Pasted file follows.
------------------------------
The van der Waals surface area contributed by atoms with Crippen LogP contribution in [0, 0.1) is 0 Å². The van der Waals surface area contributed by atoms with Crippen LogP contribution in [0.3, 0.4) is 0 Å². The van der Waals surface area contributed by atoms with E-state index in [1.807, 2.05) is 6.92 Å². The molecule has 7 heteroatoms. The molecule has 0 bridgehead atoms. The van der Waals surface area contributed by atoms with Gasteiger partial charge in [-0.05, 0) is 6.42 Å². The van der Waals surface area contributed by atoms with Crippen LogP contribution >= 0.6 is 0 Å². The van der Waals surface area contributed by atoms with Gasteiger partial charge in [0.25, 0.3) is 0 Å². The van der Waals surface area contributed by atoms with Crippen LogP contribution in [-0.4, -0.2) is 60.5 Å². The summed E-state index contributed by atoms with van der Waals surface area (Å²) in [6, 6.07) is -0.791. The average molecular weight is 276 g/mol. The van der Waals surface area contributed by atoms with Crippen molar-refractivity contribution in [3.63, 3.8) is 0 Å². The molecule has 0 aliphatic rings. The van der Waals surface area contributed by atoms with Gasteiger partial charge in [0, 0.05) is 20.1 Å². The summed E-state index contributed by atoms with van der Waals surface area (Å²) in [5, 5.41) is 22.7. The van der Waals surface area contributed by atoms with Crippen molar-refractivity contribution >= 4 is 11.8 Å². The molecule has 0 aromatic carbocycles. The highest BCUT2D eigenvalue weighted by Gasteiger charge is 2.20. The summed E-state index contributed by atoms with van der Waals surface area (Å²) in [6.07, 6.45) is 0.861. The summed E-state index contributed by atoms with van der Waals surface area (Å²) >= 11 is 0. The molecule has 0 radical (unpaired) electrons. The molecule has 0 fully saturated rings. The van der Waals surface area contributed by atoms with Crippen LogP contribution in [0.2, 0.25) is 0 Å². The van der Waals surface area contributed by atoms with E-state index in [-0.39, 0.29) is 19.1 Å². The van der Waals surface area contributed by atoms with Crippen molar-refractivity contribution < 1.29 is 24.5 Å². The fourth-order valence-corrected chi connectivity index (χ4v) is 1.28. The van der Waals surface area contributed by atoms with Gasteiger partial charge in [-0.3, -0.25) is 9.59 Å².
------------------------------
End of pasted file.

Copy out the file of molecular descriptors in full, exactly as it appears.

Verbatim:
The van der Waals surface area contributed by atoms with Crippen LogP contribution in [0, 0.1) is 0 Å². The van der Waals surface area contributed by atoms with Crippen LogP contribution in [0.3, 0.4) is 0 Å². The van der Waals surface area contributed by atoms with E-state index in [1.807, 2.05) is 6.92 Å². The molecule has 7 heteroatoms. The molecule has 0 bridgehead atoms. The van der Waals surface area contributed by atoms with Gasteiger partial charge in [-0.05, 0) is 6.42 Å². The van der Waals surface area contributed by atoms with Crippen LogP contribution >= 0.6 is 0 Å². The van der Waals surface area contributed by atoms with Gasteiger partial charge in [0.25, 0.3) is 0 Å². The van der Waals surface area contributed by atoms with Crippen LogP contribution in [-0.4, -0.2) is 60.5 Å². The summed E-state index contributed by atoms with van der Waals surface area (Å²) in [6, 6.07) is -0.791. The average molecular weight is 276 g/mol. The van der Waals surface area contributed by atoms with Crippen molar-refractivity contribution in [3.63, 3.8) is 0 Å². The molecule has 0 aliphatic rings. The van der Waals surface area contributed by atoms with Gasteiger partial charge in [0, 0.05) is 20.1 Å². The summed E-state index contributed by atoms with van der Waals surface area (Å²) in [5, 5.41) is 22.7. The van der Waals surface area contributed by atoms with Crippen molar-refractivity contribution >= 4 is 11.8 Å². The molecule has 0 aromatic carbocycles. The highest BCUT2D eigenvalue weighted by Gasteiger charge is 2.20. The summed E-state index contributed by atoms with van der Waals surface area (Å²) in [6.07, 6.45) is 0.861. The summed E-state index contributed by atoms with van der Waals surface area (Å²) >= 11 is 0. The molecule has 0 radical (unpaired) electrons. The molecule has 0 fully saturated rings. The van der Waals surface area contributed by atoms with Crippen LogP contribution in [0.2, 0.25) is 0 Å². The van der Waals surface area contributed by atoms with E-state index in [-0.39, 0.29) is 19.1 Å². The van der Waals surface area contributed by atoms with Crippen molar-refractivity contribution < 1.29 is 24.5 Å². The fourth-order valence-corrected chi connectivity index (χ4v) is 1.28. The van der Waals surface area contributed by atoms with Gasteiger partial charge in [-0.3, -0.25) is 9.59 Å².